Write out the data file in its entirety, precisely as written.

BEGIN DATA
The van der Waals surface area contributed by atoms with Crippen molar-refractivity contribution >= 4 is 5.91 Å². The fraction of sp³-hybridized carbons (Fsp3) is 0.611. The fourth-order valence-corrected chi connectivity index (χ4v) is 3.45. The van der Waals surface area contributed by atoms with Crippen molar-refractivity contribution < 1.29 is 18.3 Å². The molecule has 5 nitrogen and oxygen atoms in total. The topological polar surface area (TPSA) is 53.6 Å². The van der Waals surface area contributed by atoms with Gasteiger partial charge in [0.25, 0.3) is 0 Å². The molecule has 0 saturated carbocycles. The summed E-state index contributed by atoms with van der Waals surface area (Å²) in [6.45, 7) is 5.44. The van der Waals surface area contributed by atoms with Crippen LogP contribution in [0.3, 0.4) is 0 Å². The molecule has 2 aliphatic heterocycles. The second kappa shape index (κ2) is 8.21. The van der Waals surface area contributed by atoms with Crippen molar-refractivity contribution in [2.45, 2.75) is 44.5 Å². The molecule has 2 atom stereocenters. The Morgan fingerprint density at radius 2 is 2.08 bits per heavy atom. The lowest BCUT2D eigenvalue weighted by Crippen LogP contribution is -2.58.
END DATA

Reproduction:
The van der Waals surface area contributed by atoms with Crippen molar-refractivity contribution >= 4 is 5.91 Å². The fraction of sp³-hybridized carbons (Fsp3) is 0.611. The fourth-order valence-corrected chi connectivity index (χ4v) is 3.45. The van der Waals surface area contributed by atoms with Crippen molar-refractivity contribution < 1.29 is 18.3 Å². The molecule has 5 nitrogen and oxygen atoms in total. The topological polar surface area (TPSA) is 53.6 Å². The van der Waals surface area contributed by atoms with Gasteiger partial charge in [0.25, 0.3) is 0 Å². The molecule has 0 saturated carbocycles. The summed E-state index contributed by atoms with van der Waals surface area (Å²) in [6.45, 7) is 5.44. The van der Waals surface area contributed by atoms with Crippen LogP contribution in [0.3, 0.4) is 0 Å². The molecule has 2 aliphatic heterocycles. The second kappa shape index (κ2) is 8.21. The van der Waals surface area contributed by atoms with Crippen molar-refractivity contribution in [2.45, 2.75) is 44.5 Å². The molecule has 2 atom stereocenters. The Morgan fingerprint density at radius 2 is 2.08 bits per heavy atom. The lowest BCUT2D eigenvalue weighted by Crippen LogP contribution is -2.58.